England’s last overseas Test cricket tour was a shambles. Two draws and a loss to the West Indies ended a run of international Test cricket few were proud of.
Joe Root left the captaincy, Chris Silverwood was already sacked as head coach and the remaining void lingered for a number of months.
But less than a year on it couldn’t be any more different. Now under the stewardship of coach Brendon McCullum and captain Ben Stokes, England have just completed a series victory in Pakistan – their first since 2000-01.
It is the first time England have won two Tests on the same tour to the country and it marks the first time since 1959 that Pakistan have lost three long-form matches in a row.
The dream start for Stokes, McCullum, and the rest, continues – they’re now on eight wins and one loss in their opening nine matches.
“We know what we’ve achieved, we know it’s a very special thing in English cricket,” said Stokes.
“We don’t take it for granted, we know what we’ve come here and done, we know how hard it is to come to Pakistan.
“To beat Pakistan in Pakistan is massive. Not for one minute are we going to think this is just another Test series win.”
But the win was not as comfortable as their opening 74-run victory in Rawalpindi.
A promising batting performance from Pakistan on the fourth day in Multan gave the home side a realistic shot at levelling the series.
But in the end the match was wrapped up in the opening session of the fourth day – and England were winners by 26 runs.
It was a proper Test match, too, ebbing and flowing unlike the first one, and both sides had their chances throughout.
Harry Brook has almost made himself undroppable batting at No5, but how he will hold on to that position when Jonny Bairstow returns remains to be seen.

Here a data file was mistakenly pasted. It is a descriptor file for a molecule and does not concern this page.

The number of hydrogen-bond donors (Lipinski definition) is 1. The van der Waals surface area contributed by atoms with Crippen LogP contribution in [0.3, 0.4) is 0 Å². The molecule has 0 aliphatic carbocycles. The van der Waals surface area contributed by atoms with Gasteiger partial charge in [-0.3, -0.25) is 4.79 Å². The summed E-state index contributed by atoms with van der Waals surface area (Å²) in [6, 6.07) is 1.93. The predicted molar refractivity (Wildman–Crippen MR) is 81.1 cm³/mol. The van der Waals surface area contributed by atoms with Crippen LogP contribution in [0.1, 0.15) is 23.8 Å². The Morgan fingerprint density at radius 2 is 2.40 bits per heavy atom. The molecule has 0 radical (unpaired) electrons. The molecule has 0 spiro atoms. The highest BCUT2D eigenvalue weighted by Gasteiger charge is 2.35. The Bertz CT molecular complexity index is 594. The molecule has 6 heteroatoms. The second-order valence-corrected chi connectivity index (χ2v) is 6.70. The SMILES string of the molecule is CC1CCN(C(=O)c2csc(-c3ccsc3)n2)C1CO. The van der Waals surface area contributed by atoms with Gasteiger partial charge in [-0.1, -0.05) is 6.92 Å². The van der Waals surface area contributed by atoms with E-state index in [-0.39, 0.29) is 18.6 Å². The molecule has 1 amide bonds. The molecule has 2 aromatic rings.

Brook has now scored more than 300 runs on tour and will be eyeing more boundaries when the third Test gets underway on Saturday in Karachi.
On a docile pitch England’s seamers performed above and beyond expectations, too. Mark Wood took four second-innings wickets while James Anderson and Ollie Robinson claimed two each.
England are revolutionised in 2022 and Stokes’s side are a shining light for a brand of cricket operating in a format plenty had suggested was dead.
Pakistan, too, has been a perfect overseas tour to kick off Stokes’s captaincy beyond the shores of England; the pitches have been tough and the atmospheres electric.
The series thus far has offered a number of different scenarios that have tested the Durham all-rounder, including that superb declaration in the first Test.
Test cricket is fun again for England – at home and overseas – but bigger challenges will come for the side.
Once they’re over the third Test next week, eyes will turn to a two-Test tour of New Zealand in February and a single home Test against Ireland at Lord’s before Australia head over to Britain for the Ashes.
The Ashes will be where England’s new axis will truly be judged. It’s what fans care most about.
Both sides are playing well and winning in style, but up against one another it is set to be a fascinating match-up.